Over the next 10 years, GSI Lumonics acquired more companies to expand its product offerings, addressable industries, and geographic markets. At the same time, they were divesting non-core, lower margin business lines. Management eventually transitioned its focus to developing laser products and components for OEMs instead of selling fully integrated laser systems directly to end markets (a trait that continues to define Novanta today).

In 2006, Dr. Sergio Edelstein took on the role of CEO after Charles Winston stepped down. Edelstein’s tenure would be brief due to a disastrous turn of events. In 2008, GSI acquired Excel Technology for $360 million in cash. GSI took on $210 million in debt to help fund the transaction. Soon after, GSI failed to file quarterly reports to the SEC due to discovered accounting errors. Upon further investigation, accounting errors had tainted multiple years of reports. The failure to file quarterly reports breached the terms of their debt, but senior creditors agreed not to take any actions if GSI brought in financial advisors.

In the following months, Sergio Edelstein resigned as CEO, GSI’s market cap plummeted from $325 million to $31 million, their shares were delisted and put on the pink sheets, and by mid-2009 they entered into a pre-agreement Chapter 11 bankruptcy. GSI also recorded a $215 million impairment charge to goodwill and Stephen Bershad, a major shareholder, urged shareholders to replace the existing board.

GSI emerged from Chapter 11 in 2010 with the company’s prior shareholders retaining approximately 86.1% of the company’s capital stock. The remaining 13.9% of the capital stock was issued to the holders of the senior notes, and their $210 million in debt was restructured to $107 million. 5 members of the board resigned, Stephen Bershad was added as a director, and John Roush was hired as CEO.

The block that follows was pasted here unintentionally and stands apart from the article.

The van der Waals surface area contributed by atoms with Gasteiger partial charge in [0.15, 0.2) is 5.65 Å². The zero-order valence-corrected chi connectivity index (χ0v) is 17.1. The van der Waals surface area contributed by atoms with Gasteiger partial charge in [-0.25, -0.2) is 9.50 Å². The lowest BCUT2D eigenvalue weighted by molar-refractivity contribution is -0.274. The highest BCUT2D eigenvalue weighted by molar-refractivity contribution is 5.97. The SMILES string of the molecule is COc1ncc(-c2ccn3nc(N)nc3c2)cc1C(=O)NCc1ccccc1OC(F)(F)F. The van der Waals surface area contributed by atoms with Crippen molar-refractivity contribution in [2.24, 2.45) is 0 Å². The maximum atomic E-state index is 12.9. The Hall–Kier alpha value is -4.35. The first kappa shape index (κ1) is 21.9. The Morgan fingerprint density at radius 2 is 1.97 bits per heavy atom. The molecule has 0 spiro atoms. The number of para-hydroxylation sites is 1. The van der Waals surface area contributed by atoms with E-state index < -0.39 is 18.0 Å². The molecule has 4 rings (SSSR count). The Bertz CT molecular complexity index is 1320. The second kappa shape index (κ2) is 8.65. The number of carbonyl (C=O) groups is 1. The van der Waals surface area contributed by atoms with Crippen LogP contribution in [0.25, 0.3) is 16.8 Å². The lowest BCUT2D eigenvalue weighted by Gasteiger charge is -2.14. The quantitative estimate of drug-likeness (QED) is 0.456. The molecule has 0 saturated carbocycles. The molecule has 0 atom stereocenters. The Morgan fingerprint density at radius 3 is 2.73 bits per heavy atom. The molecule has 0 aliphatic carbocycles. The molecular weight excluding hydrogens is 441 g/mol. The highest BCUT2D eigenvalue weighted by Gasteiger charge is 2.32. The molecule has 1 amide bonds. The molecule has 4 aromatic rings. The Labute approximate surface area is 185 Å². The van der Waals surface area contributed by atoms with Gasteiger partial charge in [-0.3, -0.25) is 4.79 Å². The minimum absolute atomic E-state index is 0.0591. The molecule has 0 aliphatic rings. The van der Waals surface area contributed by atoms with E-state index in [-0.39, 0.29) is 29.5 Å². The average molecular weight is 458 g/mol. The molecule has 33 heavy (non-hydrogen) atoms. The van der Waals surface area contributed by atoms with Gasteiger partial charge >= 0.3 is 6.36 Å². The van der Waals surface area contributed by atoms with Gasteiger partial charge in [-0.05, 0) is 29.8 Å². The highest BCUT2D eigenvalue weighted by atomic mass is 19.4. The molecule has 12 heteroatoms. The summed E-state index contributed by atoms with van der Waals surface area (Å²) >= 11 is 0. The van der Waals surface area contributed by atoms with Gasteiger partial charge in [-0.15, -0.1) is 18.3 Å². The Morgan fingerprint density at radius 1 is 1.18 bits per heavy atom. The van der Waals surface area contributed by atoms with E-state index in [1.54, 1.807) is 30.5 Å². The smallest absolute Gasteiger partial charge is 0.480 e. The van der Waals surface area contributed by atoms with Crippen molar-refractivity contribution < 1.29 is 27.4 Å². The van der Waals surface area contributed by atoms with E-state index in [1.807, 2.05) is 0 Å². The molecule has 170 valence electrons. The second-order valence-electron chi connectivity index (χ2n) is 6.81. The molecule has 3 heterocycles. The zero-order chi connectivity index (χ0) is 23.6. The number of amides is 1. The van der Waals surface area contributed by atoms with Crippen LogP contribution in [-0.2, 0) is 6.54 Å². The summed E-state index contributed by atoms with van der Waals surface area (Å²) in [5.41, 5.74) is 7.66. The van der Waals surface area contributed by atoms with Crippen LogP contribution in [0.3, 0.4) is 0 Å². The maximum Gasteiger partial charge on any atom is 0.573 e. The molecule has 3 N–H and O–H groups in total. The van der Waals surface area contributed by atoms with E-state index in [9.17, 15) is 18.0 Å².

Under the new leadership, GSI would prioritize long-term growth instead of short-term margins, seek out acquisitions primarily in the medical devices market, and divested 12 businesses with limited growth prospects. By 2016, 45% of total revenues would be from medical sales, and GSI was renamed to Novanta. With the turnaround of the business complete, John Roush stepped down as CEO and passed the reins to Matthijs Glastra, the COO of Novanta. Since Glastra became CEO on August 2, 2016, Novanta’s share price increased from $15.55 to $112, an annualized rate of growth of 40%.

After consistently divesting underperforming businesses and reinvesting the proceeds into businesses with secular growth trends, Novanta transformed itself from a distressed company entering chapter 11 to an 11-bagger in 11 years.

Again, access to the full, 13-page report is available through our client/prospective client document portal. If you would like access to the portal or the individual report, please contact


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Investment strategies managed by Andvari Associates LLC ("Andvari") may have a position in the securities or assets discussed in this article. At the time of publication of this blog, Andvari clients had a position in Novanta. Andvari may re-evaluate its holdings in any mentioned securities and may buy, sell or cover certain positions without notice.